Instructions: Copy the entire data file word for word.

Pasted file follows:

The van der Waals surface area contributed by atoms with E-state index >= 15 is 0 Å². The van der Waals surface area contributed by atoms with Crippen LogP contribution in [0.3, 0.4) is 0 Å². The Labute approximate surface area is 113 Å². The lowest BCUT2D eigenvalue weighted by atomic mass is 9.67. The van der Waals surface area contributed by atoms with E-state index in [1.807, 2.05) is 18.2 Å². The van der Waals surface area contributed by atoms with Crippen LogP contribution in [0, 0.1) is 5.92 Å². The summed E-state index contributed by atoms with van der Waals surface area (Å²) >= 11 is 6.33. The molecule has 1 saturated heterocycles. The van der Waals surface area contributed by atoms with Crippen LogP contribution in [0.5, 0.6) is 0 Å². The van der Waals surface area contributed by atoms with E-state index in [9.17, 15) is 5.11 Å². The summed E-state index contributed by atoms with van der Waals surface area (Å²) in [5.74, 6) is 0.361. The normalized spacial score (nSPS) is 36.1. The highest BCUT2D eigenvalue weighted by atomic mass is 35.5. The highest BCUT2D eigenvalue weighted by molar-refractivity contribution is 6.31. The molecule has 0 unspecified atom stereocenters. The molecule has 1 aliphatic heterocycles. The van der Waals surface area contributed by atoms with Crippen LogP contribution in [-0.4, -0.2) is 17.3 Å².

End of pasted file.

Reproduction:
The van der Waals surface area contributed by atoms with E-state index >= 15 is 0 Å². The van der Waals surface area contributed by atoms with Crippen LogP contribution in [0.3, 0.4) is 0 Å². The Labute approximate surface area is 113 Å². The lowest BCUT2D eigenvalue weighted by atomic mass is 9.67. The van der Waals surface area contributed by atoms with E-state index in [1.807, 2.05) is 18.2 Å². The van der Waals surface area contributed by atoms with Crippen LogP contribution in [0, 0.1) is 5.92 Å². The summed E-state index contributed by atoms with van der Waals surface area (Å²) >= 11 is 6.33. The molecule has 1 saturated heterocycles. The van der Waals surface area contributed by atoms with Crippen LogP contribution in [0.5, 0.6) is 0 Å². The van der Waals surface area contributed by atoms with E-state index in [9.17, 15) is 5.11 Å². The summed E-state index contributed by atoms with van der Waals surface area (Å²) in [5.74, 6) is 0.361. The normalized spacial score (nSPS) is 36.1. The highest BCUT2D eigenvalue weighted by atomic mass is 35.5. The highest BCUT2D eigenvalue weighted by molar-refractivity contribution is 6.31. The molecule has 0 unspecified atom stereocenters. The molecule has 1 aliphatic heterocycles. The van der Waals surface area contributed by atoms with Crippen LogP contribution in [-0.4, -0.2) is 17.3 Å².